Deep in the cactus now?

via Deep in the cactus now? – ANGUS SHAW September 4, 2015

When will the cactus really hit the fan? How deep in it are we?

The electricity supply people just announced that from September 1 power output from the Kariba hydroelectric dam, currently the biggest provider, will be slashed from 750 MegaWatts to 475 MW until water levels in the lake rise again.

That won’t be for some months – until the next rains fall in the vast Zambezi catchment as far away as Angola and the DRC. So the weeks ahead look very bleak and very dark indeed.

The lake is dropping so close to the level of the turbines that there soon wouldn’t be enough water to go through them. ‘Water consumption’ by the turbines, therefore, has to be drastically ‘scaled down.’

The second main supplier, the decrepit Hwange coal-fired power station, is undergoing important repair work throughout September, leading to even more severe power cuts.

With stringent recent ‘load shedding,’ Zimbabwe could just about get by with about 1,100 MegaWatts available. By October, the country will be lucky to have 700 MW to draw from; in happier times, maximum supply at peak demand was 2,200 MW.

Industry, or what’s left of it, has warned that worsening cuts will likely cause full-scale shutdowns, adding to the already dire layoffs and unemployment crisis and all the social ills that go with that. Where possible, say the electricity people, power imports will be found; but neighbours South Africa and Zambia have power problems of their own and Mozambique wants cash upfront that Zimbabwe doesn’t have at the moment.

The weather may well be the main villain of the piece this time around, but the bottom line is that little has been done over the years to maintain, upgrade, increase or secure power generation.

Zimbabweans have long been living with daily power cuts of 16 hours and more. Doom sayers insist Zimbabwe has finally reached the gateway to Armageddon, but haven’t they been saying that in the economic decline for some years? What is certain is that the destructive domino effect of diminishing electricity has started across all walks of life. The scary part is that no-one knows what to do about it. It’s rather like a rabbit being mesmerised by the headlights of a car before being run over …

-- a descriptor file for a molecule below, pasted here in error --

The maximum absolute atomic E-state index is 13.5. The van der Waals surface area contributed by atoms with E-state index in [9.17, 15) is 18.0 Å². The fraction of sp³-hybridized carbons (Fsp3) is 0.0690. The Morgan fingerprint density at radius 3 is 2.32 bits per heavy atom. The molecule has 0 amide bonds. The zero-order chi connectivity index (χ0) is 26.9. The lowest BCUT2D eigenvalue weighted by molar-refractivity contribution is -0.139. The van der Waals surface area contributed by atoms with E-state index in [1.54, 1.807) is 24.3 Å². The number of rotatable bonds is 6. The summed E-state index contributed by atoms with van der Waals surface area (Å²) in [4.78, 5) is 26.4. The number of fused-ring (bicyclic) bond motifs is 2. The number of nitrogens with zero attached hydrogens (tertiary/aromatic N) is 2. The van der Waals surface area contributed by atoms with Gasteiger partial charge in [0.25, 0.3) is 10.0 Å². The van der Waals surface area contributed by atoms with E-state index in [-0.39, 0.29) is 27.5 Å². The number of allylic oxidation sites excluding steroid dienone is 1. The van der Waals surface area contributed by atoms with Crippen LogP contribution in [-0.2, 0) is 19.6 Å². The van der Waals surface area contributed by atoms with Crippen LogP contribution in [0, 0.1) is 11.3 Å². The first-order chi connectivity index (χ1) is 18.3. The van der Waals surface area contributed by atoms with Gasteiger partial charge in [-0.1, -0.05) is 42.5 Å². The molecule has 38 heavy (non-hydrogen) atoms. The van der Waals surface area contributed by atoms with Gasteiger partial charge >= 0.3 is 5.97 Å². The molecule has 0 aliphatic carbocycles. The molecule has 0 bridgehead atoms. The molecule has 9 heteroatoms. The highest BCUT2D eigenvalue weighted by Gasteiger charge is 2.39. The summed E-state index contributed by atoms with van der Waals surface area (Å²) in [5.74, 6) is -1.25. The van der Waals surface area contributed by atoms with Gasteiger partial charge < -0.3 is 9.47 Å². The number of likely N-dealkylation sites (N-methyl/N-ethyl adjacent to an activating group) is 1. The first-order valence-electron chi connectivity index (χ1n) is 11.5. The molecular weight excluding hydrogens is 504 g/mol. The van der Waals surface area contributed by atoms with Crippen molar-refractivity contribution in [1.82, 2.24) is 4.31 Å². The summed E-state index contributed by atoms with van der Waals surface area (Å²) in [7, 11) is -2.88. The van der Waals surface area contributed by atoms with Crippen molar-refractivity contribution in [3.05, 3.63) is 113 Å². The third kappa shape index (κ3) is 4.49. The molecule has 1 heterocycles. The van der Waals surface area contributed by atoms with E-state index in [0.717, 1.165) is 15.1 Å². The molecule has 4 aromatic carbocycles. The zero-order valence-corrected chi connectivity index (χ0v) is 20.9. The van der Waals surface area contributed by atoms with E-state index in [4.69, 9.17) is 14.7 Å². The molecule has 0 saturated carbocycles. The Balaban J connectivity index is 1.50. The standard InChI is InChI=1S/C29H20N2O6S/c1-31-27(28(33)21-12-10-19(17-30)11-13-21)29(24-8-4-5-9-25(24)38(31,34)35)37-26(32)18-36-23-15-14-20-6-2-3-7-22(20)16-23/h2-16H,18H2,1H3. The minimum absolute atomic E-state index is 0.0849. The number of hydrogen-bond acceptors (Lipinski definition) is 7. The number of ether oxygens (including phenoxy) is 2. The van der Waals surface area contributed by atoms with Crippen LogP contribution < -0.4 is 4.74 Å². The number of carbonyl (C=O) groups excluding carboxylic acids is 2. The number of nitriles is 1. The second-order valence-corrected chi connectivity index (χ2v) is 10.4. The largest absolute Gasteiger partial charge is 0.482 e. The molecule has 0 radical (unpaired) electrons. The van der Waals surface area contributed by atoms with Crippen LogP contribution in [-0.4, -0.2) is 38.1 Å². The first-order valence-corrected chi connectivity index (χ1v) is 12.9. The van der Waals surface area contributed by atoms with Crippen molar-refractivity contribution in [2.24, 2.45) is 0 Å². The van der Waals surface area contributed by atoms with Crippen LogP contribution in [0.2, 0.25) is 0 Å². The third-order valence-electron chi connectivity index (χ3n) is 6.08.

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    Planning? ROFL

    Couldn’t plan a pissup in a brewery. Pamberi ne Zanoooooo!!!!!

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    grabmore 7 years ago

    And the only people who have never experienced load shedding are the chefs. They always look confused when people complain about 16 hours hapana magetz per day. But the telly funny thing is that the chefs also do not pay any Zesa bills. So free electricity and on 24/7/365

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    Mugarbage sucks 7 years ago

    Rhodesia managed without electricity in 1920, not to worry, Zimbabwe will do so again in 2020.
    One major achievement of indigenisation is the reintroduction of the ox plow. One small step for an ox, a giant leap for Mugabe and ZANU.

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    Chidumbu 7 years ago

    So the truth is out, there’s not enough water in Lake Kariba to generate power and here I was thinking it was due to the incompetent idiots running the country since 1982, silly me

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    This “De-Colonisation” is going fantastically! Just keep in mind that year they are aiming for is about 1600 – or maybe as far back as 1200? When the Shona first arrived I believe and colonised the place from the San – who’d been around for about 30,000 years

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    mrk001 7 years ago

    let them suffer …